SAP values represent the amount of lye needed to saponify a given amount of oil. This has been figured out by SoapCalc for you already and will not change by adding the castor oil in later.

Hope that makes more sense now,
Cathy

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Thank you
by: ira

hm...ok. Yes, I understand it all. Thank you very much for the explanation

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Thank You!
by: Anonymous

Goodness, I too was tripping over the whole superfat thing, but suspected it was just as you explained, and not a separate addition at some other time. I just read it as Soapcalc had equated it, and I just needed to acknowledge it as "done". It was just that one thing that made me a bit crazy...lol.

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100% coconut oil - Suerfat %?
by: Anonymous

Hi, I was reading about superfat %. I get the concept, but how do I decide the superfat %? I use 5 - 8% superfat in my soaps. I was planning on making a 100% coconut oil soap and also salt bars. The recipe(s) suggests 20-30% superfat. Please explain. Thank you very much - Sue

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hi Ira
by: Anonymous

Ira,
From your list,
Your soap is oversaturated with oil.
Do you know why?
You plugged in 5% as superfat.
The calculator goes ahead and reduces your lye. Your lye is already reduced whether you remove the castor oil or not at this stage. But still you did remove the castor oil, in an already reduced lye formulation that makes the formular superfatted already, and added 5% of castor oil at trace!
Removing your Castor oil has not change the formular that the calculator used in calculating. The calculator is not aware you removed your castor oil. It's been superfatted. So your soap must be TOO soft have have orange spots. To get the value of 5% castor oil, it's: (5/100)* the value of the total weight shown at on soapcalc.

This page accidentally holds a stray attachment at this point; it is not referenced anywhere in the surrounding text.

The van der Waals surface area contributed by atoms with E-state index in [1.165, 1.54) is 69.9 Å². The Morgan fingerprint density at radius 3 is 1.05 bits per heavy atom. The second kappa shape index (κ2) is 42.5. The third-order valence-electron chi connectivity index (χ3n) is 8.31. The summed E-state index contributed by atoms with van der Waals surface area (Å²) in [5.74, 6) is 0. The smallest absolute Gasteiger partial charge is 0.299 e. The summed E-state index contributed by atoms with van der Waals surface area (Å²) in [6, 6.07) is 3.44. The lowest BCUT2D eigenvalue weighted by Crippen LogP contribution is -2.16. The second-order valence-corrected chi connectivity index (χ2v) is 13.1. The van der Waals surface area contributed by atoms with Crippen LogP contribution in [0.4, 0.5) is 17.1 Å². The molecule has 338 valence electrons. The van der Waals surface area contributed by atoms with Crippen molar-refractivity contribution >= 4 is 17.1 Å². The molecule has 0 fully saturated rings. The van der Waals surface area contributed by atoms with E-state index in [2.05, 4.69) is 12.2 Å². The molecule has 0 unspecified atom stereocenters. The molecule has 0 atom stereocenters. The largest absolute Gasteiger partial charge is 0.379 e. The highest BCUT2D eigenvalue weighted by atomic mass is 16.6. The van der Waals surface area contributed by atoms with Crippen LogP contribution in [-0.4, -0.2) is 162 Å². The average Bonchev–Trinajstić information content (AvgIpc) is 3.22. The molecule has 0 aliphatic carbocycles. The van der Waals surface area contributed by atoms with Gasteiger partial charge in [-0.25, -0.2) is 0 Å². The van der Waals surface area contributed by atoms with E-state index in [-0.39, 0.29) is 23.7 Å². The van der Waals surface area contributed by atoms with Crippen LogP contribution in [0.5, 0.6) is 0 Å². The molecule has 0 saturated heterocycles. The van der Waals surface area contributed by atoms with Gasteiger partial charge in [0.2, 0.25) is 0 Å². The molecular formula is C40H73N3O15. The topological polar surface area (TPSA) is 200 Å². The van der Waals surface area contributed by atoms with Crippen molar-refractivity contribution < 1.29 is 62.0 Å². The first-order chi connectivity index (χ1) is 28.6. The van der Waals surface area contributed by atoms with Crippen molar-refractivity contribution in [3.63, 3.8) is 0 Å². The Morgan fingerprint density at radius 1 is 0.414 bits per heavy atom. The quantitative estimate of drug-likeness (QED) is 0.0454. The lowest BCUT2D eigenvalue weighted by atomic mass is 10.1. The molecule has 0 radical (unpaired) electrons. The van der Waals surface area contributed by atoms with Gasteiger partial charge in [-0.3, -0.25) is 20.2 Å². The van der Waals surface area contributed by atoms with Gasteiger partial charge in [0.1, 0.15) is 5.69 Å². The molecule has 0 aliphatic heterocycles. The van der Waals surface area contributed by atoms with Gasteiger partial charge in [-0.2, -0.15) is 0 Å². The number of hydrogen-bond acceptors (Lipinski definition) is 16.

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Selecting the Super Fat Oils
by: Randy Cox

I understand the whole concept of reducing lye to have "superfat." But what if I make a soap recipe--any old recipe--with NO discount.

I want every bit of oil to be bonded with lye. But then, as late as possible at/after trace, I want to add in some raw coconut oil for both moisture and scent.

I want most of my "superfat" to be that coconut oil, not whatever else was in they recipe (like, say, smelly olive oil).

If I added everything up front, I'd get a bunch of oils (everything in my recipe) left over as the superfat, and I really don't want that.

How can I ensure that most/all of my additional oil will be unsaponified?

Answer:

If you are making cold process soap do as you've said, hold the superfat amount until the last possible moment and add it then.

Since saponification continues while in the soap mould, adding it last may only ensure that most of your superfat is the oil you added last.

If you want to make sure that all of your superfat is the oil you have selected, use the hot process method and add the superfat after the cook just before placing the soap into the mould.

With the hot process method, saponification is complete once the cook has finished.

Hope that helps,
Cathy